Nobori, Tatsuya ORCID: 0000-0002-1773-3361 (2019). In planta multi-omic profiling of pathogenic and commensal bacteria. PhD thesis, Universität zu Köln.


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Plant pathogens can cause serious diseases that impact global agriculture. Molecular mechanisms of the plant immune system have been intensively studied in the past decades, revealing mechanisms for pathogen recognition and immune signaling in plant cells. However, we still lack a fundamental knowledge of how plant immunity affects pathogen metabolisms to inhibit their growth in plants. In the case of bacterial pathogens, a major bottleneck is the difficulty in profiling bacterial responses in planta. Here, I established a method to isolate bacterial cells from Arabidopsis thaliana leaves to enrich bacterial information. I profiled the transcriptomes and proteomes of the foliar bacterial pathogen Pseudomonas syringae by using various combinations of host and bacterial genotypes and pretreatments. This unveiled that bacterial transcriptome changes affected by plant immunity explain bacterial growth suppression in the plant apoplast and identified that a bacterial iron acquisition pathway is a major plant immune target. Bacterial transcriptomes and proteomes were well correlated in general, but I also found that plant immunity affects the abundance of specific components of the bacterial type III secretion system, an essential component for bacterial virulence, only at the protein level. Together, these analyses provided insights into the long-standing question of how biological processes of bacterial pathogens are influenced by plant immunity. I also applied the in planta bacterial transcriptomics method to address an important open question in plant microbiota research: how does plant immunity influence the responses of microbiota members to affect the shape and functions of the plant microbiota? I profiled the co-transcriptomes of plants and bacteria in the monoassociation condition and revealed conserved and specific plant and bacterial responses during interaction events. This approach will help us understand how plants winnow different microbiota members and control the microbiota function, and transform the current plant microbiota research from descriptive studies to mechanistic studies. Taken together, this study sets the foundation for the comprehensive understanding of molecular events on both plant and bacterial sides during their interactions.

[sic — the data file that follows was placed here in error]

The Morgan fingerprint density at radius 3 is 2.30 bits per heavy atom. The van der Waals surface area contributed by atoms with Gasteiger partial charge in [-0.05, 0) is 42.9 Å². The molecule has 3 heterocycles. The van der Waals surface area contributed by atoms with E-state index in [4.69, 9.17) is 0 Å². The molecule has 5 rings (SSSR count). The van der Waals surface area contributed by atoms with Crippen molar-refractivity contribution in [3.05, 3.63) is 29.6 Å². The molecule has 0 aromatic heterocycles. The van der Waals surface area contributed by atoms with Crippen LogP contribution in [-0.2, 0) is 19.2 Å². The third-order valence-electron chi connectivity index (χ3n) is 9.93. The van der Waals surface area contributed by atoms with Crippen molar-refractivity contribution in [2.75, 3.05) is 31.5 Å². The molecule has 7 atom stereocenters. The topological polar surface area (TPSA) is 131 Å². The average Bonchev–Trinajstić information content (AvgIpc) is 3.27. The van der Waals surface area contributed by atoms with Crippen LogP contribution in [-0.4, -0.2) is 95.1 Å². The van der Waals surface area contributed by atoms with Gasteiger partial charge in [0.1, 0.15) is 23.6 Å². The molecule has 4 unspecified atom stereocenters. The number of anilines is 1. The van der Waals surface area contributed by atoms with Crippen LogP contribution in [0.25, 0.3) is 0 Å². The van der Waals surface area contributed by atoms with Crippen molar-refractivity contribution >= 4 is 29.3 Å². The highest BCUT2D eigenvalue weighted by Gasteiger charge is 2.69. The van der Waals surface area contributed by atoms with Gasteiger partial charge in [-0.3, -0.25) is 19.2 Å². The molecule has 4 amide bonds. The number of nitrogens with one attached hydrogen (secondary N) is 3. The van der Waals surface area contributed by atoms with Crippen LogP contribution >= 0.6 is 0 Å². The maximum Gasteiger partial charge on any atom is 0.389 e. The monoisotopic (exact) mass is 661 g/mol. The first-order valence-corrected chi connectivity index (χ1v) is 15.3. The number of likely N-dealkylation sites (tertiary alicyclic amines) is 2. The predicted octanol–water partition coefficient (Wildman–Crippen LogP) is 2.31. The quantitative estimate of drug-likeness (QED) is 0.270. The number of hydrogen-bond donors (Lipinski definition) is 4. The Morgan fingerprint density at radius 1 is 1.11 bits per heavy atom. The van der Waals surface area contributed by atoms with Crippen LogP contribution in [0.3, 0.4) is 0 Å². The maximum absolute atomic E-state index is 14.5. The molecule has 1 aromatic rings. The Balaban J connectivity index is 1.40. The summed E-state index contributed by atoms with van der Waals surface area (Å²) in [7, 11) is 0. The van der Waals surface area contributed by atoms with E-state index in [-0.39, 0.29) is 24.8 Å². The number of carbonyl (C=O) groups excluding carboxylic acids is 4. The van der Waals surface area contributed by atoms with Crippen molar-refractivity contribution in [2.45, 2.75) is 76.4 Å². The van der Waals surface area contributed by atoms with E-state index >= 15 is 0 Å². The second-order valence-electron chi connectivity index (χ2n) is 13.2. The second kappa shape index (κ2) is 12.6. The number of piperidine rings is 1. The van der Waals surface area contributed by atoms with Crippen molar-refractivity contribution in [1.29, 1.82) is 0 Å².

Item Type: Thesis (PhD thesis)
Translated title:
CreatorsEmailORCIDORCID Put Code
URN: urn:nbn:de:hbz:38-94930
Date: 28 January 2019
Language: English
Faculty: Faculty of Mathematics and Natural Sciences
Divisions: Außeruniversitäre Forschungseinrichtungen > MPI for Plant Breeding Research
Subjects: no entry
Uncontrolled Keywords:
Plant immunityEnglish
Bacterial pathogensEnglish
Date of oral exam: 1 April 2019
NameAcademic Title
Schulze-Lefert, PaulProf. Dr.
Kopriva, StanislavProf. Dr.
Pieterse, CorneProf. Dr.
Refereed: Yes


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